To begin with, Clark and her mouthpiece at the Times, present the culprit as an absent-minded accomplice to the one crime for which she was convicted, the Brinks robbery in Nyack NY in 1981.
According to Clark, her participation was an “obligation” — the fulfillment of a promise she had made to participate as a getaway driver in a robbery she thought would never take place. This is baloney. Clark was part of a group that called itself “The Family,” which was a working alliance between the Black Liberation Army and the May 19th Communist Movement (so-named in part to commemorate the day the BLA murdered a black and white police team in New York for no reason other than that they were a black and white officer working together).
The May 19 gang was mainly women (among them Boudin, Clark and Susan Rosenberg) who served as the getaway team for the BLA in a string of bank robberies in which people were killed. One attempted assassination of a New York judge was unsuccessful.
Backed by a group of left-wing activists staging events for her release, the New York Times calls for Clark’s release in the guise of an article, as it did the year before and the year before that.
Some years, the governor’s mercy touched a single woman. Sometimes, several women received good news. News spread swiftly. Women embraced, guards smiled, there were tears.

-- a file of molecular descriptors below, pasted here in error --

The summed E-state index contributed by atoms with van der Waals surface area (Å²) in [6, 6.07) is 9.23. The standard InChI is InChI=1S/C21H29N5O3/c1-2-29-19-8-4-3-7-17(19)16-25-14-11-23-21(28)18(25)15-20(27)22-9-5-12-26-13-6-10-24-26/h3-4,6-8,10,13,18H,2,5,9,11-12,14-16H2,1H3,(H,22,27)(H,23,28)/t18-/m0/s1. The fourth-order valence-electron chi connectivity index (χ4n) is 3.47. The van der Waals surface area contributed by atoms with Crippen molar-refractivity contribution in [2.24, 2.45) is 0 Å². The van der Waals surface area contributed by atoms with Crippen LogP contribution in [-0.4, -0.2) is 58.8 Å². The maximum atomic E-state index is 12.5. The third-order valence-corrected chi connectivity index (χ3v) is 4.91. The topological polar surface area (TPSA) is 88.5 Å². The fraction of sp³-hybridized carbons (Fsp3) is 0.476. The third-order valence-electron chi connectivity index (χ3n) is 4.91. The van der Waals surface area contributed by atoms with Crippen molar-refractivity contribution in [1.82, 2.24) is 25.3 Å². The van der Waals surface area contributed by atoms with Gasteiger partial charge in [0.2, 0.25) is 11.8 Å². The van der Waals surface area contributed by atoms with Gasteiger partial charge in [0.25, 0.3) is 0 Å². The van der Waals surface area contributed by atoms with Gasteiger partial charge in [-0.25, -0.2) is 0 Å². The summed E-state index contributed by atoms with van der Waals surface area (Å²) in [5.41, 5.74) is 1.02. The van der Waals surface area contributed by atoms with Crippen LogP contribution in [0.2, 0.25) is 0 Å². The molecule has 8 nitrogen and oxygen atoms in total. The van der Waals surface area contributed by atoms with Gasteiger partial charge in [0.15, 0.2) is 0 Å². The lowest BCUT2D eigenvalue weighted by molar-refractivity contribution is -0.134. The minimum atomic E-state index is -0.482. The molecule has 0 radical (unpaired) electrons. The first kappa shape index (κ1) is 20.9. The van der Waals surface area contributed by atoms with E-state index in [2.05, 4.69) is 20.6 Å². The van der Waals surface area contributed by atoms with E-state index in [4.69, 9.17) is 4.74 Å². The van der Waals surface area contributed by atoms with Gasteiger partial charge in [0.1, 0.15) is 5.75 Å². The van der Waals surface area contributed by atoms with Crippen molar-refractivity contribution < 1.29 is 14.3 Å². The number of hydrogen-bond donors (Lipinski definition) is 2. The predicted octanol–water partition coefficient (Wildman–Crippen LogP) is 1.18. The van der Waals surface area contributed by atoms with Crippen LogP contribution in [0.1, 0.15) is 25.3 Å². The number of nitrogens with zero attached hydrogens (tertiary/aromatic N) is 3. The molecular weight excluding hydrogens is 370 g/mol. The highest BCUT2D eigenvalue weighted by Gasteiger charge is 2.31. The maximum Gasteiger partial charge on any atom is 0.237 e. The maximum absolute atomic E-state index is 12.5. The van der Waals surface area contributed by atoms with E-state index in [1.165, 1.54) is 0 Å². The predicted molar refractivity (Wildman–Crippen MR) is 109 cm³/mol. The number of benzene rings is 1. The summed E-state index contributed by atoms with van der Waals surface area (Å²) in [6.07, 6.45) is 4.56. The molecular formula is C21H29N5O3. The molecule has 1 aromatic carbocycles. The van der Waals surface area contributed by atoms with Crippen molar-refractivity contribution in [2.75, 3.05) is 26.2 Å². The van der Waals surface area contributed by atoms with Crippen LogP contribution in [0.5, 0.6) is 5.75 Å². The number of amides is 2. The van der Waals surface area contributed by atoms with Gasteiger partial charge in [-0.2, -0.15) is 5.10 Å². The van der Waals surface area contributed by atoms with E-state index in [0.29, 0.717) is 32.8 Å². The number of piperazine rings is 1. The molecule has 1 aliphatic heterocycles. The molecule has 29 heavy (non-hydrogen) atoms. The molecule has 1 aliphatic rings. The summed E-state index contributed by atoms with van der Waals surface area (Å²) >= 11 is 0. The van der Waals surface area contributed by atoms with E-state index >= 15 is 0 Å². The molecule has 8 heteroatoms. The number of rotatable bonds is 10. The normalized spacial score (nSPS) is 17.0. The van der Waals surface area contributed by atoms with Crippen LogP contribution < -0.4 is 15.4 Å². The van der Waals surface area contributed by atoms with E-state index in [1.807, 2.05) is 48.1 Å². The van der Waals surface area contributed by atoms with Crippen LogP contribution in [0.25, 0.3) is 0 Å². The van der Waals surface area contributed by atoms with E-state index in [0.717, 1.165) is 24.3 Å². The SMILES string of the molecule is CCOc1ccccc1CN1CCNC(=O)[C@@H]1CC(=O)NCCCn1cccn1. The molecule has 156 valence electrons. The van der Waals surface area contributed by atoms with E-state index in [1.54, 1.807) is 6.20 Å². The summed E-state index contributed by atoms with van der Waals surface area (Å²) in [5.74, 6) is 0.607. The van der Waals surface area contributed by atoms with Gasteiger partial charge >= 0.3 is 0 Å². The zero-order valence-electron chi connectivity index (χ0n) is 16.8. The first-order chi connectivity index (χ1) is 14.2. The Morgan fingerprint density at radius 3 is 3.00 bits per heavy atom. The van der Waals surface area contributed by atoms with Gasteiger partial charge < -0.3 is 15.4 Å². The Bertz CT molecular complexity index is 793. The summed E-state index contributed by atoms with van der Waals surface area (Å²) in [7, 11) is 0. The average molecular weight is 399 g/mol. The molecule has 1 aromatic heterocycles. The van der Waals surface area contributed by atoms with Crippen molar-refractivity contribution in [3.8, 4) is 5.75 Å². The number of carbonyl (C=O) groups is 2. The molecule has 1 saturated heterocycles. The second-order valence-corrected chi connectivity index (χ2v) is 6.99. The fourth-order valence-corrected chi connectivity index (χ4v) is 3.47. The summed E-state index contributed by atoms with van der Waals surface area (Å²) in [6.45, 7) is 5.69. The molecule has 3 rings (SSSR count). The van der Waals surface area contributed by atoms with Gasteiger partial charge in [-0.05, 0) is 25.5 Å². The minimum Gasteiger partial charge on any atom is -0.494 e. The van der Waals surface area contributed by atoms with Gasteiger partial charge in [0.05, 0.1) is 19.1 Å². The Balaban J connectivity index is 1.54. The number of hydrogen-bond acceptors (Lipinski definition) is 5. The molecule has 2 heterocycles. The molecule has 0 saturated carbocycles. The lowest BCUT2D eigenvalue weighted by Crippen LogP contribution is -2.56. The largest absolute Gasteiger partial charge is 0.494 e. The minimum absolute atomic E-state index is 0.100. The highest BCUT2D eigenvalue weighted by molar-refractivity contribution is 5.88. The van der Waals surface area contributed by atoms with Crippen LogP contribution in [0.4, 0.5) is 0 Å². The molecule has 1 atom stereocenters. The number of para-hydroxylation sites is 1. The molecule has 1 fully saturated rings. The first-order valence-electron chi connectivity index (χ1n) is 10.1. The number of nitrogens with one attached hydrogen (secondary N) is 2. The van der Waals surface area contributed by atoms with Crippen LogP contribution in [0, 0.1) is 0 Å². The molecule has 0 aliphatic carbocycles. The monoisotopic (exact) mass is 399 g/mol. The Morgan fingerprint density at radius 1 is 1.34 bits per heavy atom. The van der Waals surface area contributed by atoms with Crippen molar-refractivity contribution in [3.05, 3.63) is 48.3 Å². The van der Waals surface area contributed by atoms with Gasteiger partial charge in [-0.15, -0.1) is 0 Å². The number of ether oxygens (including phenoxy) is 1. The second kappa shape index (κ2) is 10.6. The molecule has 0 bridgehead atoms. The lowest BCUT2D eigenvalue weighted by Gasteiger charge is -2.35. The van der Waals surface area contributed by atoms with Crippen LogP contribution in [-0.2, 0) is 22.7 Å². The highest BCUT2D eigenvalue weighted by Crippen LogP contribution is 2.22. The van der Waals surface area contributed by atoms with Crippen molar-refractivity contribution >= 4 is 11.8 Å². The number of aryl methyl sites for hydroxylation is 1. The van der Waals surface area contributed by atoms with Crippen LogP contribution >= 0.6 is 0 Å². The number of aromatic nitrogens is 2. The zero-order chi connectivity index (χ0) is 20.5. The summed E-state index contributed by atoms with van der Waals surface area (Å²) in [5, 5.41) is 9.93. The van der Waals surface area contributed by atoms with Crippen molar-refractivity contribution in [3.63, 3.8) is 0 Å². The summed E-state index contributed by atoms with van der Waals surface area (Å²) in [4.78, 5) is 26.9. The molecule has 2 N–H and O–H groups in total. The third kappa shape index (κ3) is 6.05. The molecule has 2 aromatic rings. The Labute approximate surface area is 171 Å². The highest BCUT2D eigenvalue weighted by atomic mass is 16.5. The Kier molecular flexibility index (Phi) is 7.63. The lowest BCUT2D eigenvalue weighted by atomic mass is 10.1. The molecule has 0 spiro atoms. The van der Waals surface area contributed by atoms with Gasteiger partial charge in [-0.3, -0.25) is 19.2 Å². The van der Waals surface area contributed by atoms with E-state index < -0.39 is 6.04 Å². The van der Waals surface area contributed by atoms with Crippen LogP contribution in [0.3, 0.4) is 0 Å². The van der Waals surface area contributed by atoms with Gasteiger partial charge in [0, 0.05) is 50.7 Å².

“This time of year you lived with hope,” said Judith Clark, 64, a Bedford Hills lifer. “This is a small town. You’d hear the whispers: ‘She got out! She got out!’ There was joy, intense joy.”
Clark’s claims of being a naive innocent have been challenged before.
“Clark’s shoulder popped out of its socket — a chronic ailment since childhood. She was squirming in pain, trying to bang it back into place, when she heard a policeman barking orders to come out. The shouts came from the South Nyack police chief, Alan Colsey, who had chased Clark’s car over the mountain. After Clark and her passengers were taken into custody, a pistol was found behind the front seat and a clip of bullets in Clark’s purse. Colsey thought she was reaching for the gun as she twisted in her seat. Clark said she never knew it was there. “I sort of rolled out,” she said. “I didn’t want to be shot. I was scared but also relieved it was over.”
Yes, we’re supposed to believe she didn’t know about the gun in her purse (that happens to me all the time) and that she was only “squirming” towards the gun because she hurt herself playing volleyball some time back before she became a weaponized hate-moppet trying to off an innocent cop.
In her poem, “Why?” Clark wrote, “Because I could not live in the world as it was.” That seems to be an all too common excuse by the left for its atrocities.